By Jessica Bakeman, Albany Bureau
ALBANY -- The state recouped $335 million in Medicaid funds in 2012 that had been obtained or spent fraudulently, the highest recovery in seven years, the state attorney general's office announced Wednesday.
Included in the recovery sum is a $146 million settlement from pharmaceutical company GlaxoSmithKline, which had illegally marketed and priced its drugs. It was part of a $3 billion multi-state settlement, Attorney General Eric Schneiderman said.
Investigators from the attorney general's office also shut down a scheme where fraud offenders were distributing black-market HIV drugs through a pharmacy in Suffolk County and then billing Medicaid for more than $155 million, he said.
"Part of my first major initiative when I took office was to bolster the Medicaid Fraud Control Unit with additional prosecutors, investigators, and auditors, in order to even more aggressively root out fraud and return money illegally stolen from New York taxpayers and their government," Schneiderman said in a statement.
Medicaid, the health-insurance program for the poor and disabled, is the most expensive piece of the state budget. The state expects to spend $58 billion on the program in the 2013-14 fiscal year, which starts April 1. That spending represents a 6.7 percent increase from the current fiscal year, Gov. Andrew Cuomo said in his budget address Tuesday.
Cuomo said 5 million people receive Medicaid-eligible services each month through a network of more than 60,000 health care providers.
Schneiderman's office recovered another $9.9 million after prosecuting four New York City pharmacists and a pharmacy owner who billed Medicaid for drugs they had not dispensed to patients.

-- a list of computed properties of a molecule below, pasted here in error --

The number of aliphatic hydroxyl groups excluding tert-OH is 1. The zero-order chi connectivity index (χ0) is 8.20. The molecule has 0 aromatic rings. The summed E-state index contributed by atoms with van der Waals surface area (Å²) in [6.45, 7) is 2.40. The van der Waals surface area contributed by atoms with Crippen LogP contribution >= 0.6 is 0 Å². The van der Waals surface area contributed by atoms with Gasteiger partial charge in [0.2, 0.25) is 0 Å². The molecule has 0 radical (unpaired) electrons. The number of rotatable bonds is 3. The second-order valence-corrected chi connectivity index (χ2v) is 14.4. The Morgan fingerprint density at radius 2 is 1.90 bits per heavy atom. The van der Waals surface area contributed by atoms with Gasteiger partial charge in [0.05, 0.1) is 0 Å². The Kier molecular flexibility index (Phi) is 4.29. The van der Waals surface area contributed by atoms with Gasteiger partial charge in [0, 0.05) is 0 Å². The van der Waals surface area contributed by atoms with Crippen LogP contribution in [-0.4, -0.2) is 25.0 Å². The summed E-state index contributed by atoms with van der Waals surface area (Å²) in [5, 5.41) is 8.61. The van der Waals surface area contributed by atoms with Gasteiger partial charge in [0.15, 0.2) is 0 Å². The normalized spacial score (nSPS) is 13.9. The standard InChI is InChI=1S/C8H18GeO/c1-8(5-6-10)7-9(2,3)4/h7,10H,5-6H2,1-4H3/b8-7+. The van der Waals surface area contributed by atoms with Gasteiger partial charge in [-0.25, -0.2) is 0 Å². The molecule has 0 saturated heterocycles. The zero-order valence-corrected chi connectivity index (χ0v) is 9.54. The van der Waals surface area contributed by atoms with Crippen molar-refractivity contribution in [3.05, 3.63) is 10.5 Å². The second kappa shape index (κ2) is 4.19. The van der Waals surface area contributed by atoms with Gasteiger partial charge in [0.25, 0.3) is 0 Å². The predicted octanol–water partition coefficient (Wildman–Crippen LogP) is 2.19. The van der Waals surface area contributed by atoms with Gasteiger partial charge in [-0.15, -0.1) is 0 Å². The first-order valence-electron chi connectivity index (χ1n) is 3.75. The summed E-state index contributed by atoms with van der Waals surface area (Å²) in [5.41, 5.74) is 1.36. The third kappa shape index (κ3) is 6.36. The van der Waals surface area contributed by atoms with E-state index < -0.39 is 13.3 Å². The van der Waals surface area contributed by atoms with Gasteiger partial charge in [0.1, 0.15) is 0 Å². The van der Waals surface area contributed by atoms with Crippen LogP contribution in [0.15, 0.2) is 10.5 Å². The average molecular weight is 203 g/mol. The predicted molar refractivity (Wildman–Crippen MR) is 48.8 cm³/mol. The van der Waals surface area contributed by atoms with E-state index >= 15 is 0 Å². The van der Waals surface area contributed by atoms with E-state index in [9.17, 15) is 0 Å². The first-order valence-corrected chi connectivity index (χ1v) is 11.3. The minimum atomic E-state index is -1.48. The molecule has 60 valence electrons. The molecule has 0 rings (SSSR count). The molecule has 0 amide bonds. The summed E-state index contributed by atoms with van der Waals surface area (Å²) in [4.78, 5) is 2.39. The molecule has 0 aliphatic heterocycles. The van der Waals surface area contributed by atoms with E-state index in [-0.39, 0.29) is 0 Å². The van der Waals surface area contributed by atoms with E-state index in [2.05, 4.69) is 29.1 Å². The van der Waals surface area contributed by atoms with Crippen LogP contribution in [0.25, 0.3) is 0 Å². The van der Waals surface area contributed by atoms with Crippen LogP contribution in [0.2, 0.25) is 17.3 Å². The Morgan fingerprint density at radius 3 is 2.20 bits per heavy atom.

The attorney general agreed to a $3.1 million settlement with Cayuga Medical Center for billing Medicaid and federal programs for patients referred by doctors who had financial ties to the hospital.
The state also recovered $1.6 million for excess Medicaid payments on claims for dental services provided by Kaleida Health through the Buffalo Women's & Children's Hospital Dental Clinic.
The office cracked down on other fraudulent criminal operations, such as drug traffickers in Staten Island and the Bronx who were dealing narcotics and prescription drugs that were obtained through Medicaid and other insurers. Ringleaders in these schemes received prison sentences, Schneiderman said.
The office targeted Medicaid providers that billed for unnecessary services or multiple visits for services that could have been performed during one visit. Providers were also found to have referred patients to unlicensed facilities in exchange for kickbacks.
"My office's Medicaid Fraud team will keep working hard to root out fraud wherever it exists, and protect the integrity of the Medicaid program for those who truly need it," Schneiderman said.